5 Scrum Events for Managing a Remote Development Team

3 min readNov 1, 2022

The Scrum methodology, a popular framework for Agile software development, is effective for remote working teams, but some aspects need to be adapted to fit the needs of workers who are not in close proximity.

This guide will assist you with effectively managing your distributed Scrum team. In addition, we will go over how to properly manage Scrum events so that priorities are clear and any new ideas or issues can be captured immediately.

Scrum events and how to handle them remotely

The importance of holding Scrum events on a frequent basis is that they enable you to rapidly address issues or generate new ideas, adjust your work process to changing conditions, and improve communication and teamwork.

Scrum provides support to engineers by encouraging more conversation and focusing on priorities instead of burdening them with excessive documentation.

We will now analyze the primary Scrum team meetings and how to lead them effectively.

Sprint planning

Sprint planning is a session where the team comes to a consensus on what needs to be accomplished in the next few weeks in order to achieve the sprint goal. The team discusses the upcoming sprint and what needs to be done in order to complete it successfully. They also assess any risks that may impact the sprint goal and come up with a plan to mitigate them.

The team is regularly encouraged to evaluate and recognize the work that would produce the most positive results and then prioritize those opportunities. It helps the team to stay focused on the most important goals and to make the most of their time and resources.

Daily stand-up (Daily Scrum)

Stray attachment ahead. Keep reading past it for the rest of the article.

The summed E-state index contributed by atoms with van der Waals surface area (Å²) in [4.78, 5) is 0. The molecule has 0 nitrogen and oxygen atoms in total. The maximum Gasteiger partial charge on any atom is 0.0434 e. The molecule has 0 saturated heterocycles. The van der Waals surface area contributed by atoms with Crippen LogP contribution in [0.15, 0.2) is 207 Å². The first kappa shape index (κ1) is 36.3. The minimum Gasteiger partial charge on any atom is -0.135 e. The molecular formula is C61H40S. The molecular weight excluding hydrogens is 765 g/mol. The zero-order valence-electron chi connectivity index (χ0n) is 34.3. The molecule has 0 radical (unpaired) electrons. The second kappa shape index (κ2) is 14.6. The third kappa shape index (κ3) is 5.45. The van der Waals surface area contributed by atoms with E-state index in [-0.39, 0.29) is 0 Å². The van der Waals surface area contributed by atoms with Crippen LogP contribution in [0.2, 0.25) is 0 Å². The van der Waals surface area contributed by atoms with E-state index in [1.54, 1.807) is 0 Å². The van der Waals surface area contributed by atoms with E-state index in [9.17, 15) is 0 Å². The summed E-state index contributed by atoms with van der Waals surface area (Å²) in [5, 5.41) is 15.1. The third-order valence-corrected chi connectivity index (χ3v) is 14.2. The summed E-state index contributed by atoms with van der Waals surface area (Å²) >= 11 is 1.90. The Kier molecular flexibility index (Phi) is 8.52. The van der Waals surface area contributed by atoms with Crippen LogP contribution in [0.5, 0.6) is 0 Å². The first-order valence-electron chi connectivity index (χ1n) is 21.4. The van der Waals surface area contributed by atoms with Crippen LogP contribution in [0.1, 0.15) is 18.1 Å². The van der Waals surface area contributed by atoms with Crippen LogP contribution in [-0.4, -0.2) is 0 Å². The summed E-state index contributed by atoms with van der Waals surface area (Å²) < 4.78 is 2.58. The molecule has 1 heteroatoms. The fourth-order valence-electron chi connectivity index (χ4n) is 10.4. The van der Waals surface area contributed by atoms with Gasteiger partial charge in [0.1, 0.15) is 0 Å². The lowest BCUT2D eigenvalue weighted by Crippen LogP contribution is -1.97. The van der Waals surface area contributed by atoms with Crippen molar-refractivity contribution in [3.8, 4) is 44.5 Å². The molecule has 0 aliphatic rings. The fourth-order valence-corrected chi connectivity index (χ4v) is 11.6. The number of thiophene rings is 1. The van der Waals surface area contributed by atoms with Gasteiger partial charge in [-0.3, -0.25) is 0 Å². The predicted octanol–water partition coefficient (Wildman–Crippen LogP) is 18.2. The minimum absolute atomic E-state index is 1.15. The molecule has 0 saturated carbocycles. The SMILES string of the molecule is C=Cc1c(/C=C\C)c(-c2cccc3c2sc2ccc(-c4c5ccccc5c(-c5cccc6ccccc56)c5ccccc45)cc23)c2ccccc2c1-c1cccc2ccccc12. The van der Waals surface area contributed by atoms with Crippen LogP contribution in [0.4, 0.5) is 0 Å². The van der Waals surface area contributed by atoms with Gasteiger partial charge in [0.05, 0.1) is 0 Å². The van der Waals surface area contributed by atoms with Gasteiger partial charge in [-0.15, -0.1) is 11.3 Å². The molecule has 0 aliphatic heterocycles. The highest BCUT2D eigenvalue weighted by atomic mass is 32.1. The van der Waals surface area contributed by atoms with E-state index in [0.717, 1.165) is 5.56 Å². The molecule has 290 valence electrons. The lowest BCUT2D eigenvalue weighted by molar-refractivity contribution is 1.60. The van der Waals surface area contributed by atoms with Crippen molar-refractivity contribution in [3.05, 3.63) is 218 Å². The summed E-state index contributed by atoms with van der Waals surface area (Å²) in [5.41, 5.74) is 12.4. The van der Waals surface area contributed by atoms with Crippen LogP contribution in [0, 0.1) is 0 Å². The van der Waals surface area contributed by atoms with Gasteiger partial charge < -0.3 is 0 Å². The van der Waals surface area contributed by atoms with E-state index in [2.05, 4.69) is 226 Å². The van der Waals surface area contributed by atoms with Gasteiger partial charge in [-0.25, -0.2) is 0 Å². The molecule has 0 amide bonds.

Scrum’s daily stand-up helps team members stay focused and improve their self-management skills. The daily stand-up allows us to discuss the progress toward the sprint goal and formulate a plan for tomorrow’s work.

Daily Scrum meetings aim to

  • point out blockers;
  • talk about difficulties and request help;
  • share valuable information.

Sprint review

The sprint review can be divided into two phases:

After you’ve examined the completed work, show it to everyone. For instance, if you’re developing smartphone apps, supply each person at the meeting with a developer phone. These phones must have the latest app version so stakeholders can test out new features.

Evaluate whether the work completed solves the customer’s problem, how the marketplace or potential product use has changed, and what the next steps are.

Sprint Retrospective

Stakeholders need to be included in retrospectives or, at the very minimum, view a summary of what areas the team is trying to improve.

The Scrum Master should cultivate an environment of openness and appreciation. The meeting is not for finger-pointing but rather for coming to conclusions, making improvements, and taking subsequent actions as a team.

The Scrum Masters typically adhere to the five phases of retrospective meetings.

  • Set the stage. Give people time to adjust before asking them to participate.
  • Gather data. Use a shared repository of information to ensure that individuals are using the correct data.
  • Generate insight. By identifying patterns, we can understand the reasons for past events and get a better sense of the big picture.
  • Decide what to do. Choose a few key issues to focus on and develop action plans for addressing them.
  • Close the Retrospective. Clarify the follow-up and express appreciation.

Backlog Refinement

The purpose of backlog refinement is to ensure that the product owner, development team, and stakeholders are all aligned with one another. Its key goals are as follows:

  • Clarify priorities. The team will prioritize and look ahead to one or two Sprints.
  • Maintain sprint velocity. Prior to the sprint planning meeting, there should be a backlog of well-defined tasks ready to be assigned. This way, all the necessary thinking, and preparation will already have been completed.
  • Conduct efficient meetings. Sprint planning is more efficient and straightforward when backlog items have already been prioritized and assessed.

Final thoughts

Scrum is a popular software development methodology that encourages team collaboration and efficient project management. We have provided a brief overview of general Scrum events below, but you can find more in-depth information on our blog, including additional articles and resources on project management.




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